Making Guilt Healthy

I’m not the kind of psychologist who thinks that people should try to avoid any feelings of guilt.

When we could do better, we should do better.

(That’s what classical psychoanalyst Carl Jung described as healthy guilt.)

But guilt is like fear:  essential for brief periods and paralyzing when chronic.

Long-lasting guilt about our deficiencies robs the opportunity for vigorous change.

Guilt, at best, is a brief slap in one’s own face – sharp enough to get our attention to the need to do better, but followed by a prod on the back in the right direction.

Once we correct our course, the prod is best followed by a pat on the back.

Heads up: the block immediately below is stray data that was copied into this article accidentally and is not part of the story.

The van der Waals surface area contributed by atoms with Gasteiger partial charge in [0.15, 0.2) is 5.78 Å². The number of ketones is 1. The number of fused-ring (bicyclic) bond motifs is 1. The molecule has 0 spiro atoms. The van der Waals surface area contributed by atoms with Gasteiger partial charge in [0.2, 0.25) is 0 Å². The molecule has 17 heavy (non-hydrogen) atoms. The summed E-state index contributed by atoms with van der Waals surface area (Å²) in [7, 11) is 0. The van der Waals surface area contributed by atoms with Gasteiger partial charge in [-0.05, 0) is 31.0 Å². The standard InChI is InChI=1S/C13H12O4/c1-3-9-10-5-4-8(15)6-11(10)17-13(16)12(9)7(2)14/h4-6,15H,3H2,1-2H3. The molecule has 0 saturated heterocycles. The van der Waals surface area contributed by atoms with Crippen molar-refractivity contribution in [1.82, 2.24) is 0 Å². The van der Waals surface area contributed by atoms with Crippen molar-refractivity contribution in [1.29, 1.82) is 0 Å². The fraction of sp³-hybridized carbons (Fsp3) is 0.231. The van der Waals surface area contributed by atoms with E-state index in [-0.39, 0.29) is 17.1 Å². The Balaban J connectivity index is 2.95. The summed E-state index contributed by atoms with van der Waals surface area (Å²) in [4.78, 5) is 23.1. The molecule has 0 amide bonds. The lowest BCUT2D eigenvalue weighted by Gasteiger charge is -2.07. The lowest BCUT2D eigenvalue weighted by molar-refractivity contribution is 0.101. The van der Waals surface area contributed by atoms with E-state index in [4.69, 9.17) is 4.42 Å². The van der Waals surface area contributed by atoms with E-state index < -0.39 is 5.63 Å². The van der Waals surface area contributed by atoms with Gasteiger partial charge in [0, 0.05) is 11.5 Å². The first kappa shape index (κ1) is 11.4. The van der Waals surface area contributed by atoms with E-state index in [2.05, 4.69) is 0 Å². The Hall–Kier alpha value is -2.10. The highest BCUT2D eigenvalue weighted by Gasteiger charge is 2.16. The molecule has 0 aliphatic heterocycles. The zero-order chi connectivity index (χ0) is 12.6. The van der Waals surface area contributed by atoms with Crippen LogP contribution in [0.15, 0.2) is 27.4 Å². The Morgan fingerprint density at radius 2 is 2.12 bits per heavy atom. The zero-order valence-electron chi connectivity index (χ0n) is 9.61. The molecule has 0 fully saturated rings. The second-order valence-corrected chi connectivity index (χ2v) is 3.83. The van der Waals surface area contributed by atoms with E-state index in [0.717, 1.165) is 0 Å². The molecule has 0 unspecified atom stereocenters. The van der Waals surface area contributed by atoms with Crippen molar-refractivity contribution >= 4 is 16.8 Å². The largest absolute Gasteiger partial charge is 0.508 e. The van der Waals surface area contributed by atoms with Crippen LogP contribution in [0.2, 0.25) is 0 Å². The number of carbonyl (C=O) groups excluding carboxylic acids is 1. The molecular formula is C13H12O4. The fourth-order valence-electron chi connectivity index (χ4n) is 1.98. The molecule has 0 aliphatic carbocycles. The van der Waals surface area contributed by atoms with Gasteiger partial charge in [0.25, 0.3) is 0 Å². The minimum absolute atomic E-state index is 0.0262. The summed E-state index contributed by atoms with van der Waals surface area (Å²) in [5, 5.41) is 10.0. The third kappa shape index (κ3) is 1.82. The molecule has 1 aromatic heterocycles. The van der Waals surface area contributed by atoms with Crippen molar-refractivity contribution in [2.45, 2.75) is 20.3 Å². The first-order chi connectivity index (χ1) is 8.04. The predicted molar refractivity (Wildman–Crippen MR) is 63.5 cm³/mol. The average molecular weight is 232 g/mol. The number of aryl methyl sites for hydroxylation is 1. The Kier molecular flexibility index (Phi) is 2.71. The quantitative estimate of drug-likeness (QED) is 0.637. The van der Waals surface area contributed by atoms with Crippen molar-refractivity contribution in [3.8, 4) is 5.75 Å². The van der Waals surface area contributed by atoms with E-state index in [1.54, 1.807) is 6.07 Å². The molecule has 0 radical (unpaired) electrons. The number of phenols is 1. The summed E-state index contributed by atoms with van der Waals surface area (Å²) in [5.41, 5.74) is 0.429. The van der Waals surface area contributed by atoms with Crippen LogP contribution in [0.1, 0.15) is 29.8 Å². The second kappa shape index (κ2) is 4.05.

The regret for missed opportunities to be kind, to grow, or to help never really disappears.

The guilt becomes a shadow along the path, gently aching but giving meaning to the brightly shining change in your life’s course.

This entry was posted on Thursday, December 8th, 2022 at 1:09 pm and is filed under Uncategorized. You can follow any responses to this entry through the RSS 2.0 feed. You can leave a response, or trackback from your own site.

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